Aminoacyl tRNA synthetase
The synthetase first binds ATP and the corresponding amino acid or its precursor to form an aminoacyl-adenylate and release inorganic pyrophosphate (PPi). The adenylate-aaRS complex then binds the appropriate tRNA molecule, and the amino acid is transferred from the aa-AMP to either the 2'- or 3'-OH of the last tRNA base (A76) at the 3'-end. Some synthetases also mediate a proofreading reaction to ensure high fidelity of tRNA charging; if the tRNA is found to be improperly charged, the aminoacyl-tRNA bond is hydrolyzed.
- amino acid + ATP → aminoacyl-AMP + PPi
- aminoacyl-AMP + tRNA → aminoacyl-tRNA + AMP
Sum of 1 and 2: amino acid + tRNA + ATP → aminoacyl-tRNA + AMP + PPi
There are two classes of aminoacyl tRNA synthetase:
- Class I has two highly conserved sequence motifs. It aminoacylates at the 2'-OH.
- Class II has three highly conserved sequence motifs. It aminoacylates at the 3'-OH.
The one exception to the above rule is PheRS, a class II enzyme that attaches phenylalanine to the 2'-OH of tRNAPhe.
Both classes of aminoacyl-tRNA synthetases are multidomain proteins. Typically, an aaRS consists of a catalytic domain (where both the above reactions take place) and an anticodon binding domain (which mostly interacts with the anticodon region of the tRNA and ensures binding of the correct tRNA to the protein). In addition, some aaRSs have additional RNA binding domains and editing domains that cleave incorrectly paired aminoacyl-tRNA molecules.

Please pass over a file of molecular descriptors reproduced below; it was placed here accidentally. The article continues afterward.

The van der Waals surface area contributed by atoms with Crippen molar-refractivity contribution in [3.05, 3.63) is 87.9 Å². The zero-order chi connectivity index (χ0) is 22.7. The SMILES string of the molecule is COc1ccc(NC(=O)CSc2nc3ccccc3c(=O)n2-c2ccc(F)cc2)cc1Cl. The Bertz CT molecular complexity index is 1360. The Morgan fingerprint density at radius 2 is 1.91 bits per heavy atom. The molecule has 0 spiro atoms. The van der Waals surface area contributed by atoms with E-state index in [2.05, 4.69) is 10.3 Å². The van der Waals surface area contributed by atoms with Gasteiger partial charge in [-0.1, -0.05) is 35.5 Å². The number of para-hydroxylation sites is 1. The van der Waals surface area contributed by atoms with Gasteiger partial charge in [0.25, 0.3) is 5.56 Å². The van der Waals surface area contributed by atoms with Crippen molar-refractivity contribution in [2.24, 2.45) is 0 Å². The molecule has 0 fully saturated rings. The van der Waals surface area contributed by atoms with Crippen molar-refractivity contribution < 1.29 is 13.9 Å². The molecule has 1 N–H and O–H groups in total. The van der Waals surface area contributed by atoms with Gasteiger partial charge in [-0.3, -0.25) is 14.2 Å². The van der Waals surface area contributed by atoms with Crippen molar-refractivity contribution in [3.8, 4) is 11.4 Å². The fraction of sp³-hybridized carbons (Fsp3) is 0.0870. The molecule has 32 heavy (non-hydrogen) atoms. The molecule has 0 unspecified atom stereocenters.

The catalytic domains of all the aaRSs of a given class are found to be homologous to one another, while class I and class II aaRSs are unrelated to one another. The class I aaRSs have the ubiquitous Rossmann fold and have the parallel beta-strands architecture while the class II aaRSs have a unique fold made up of antiparallel beta-strands.
Most of the aaRSs of a given specificity are evolutionarily closer to one another than to aaRSs of another specificity. However, AsnRS and GlnRS group within AspRS and GluRS respectively. Most of the aaRSs of a given specificity also belong to a single class. However, there are two distinct versions of the LysRS - one belonging to the class I family and the other belonging to the class II family.
In addition, most of the aaRSs of a given specificity display the so-called canonical phylogenetic pattern in which the enzymes are grouped by the three domains of life - Archaea, Bacteria, and Eukarya, and the root of the phylogenetic tree is present in between the Bacterial branch and the Archaeal/Eukaryal branch.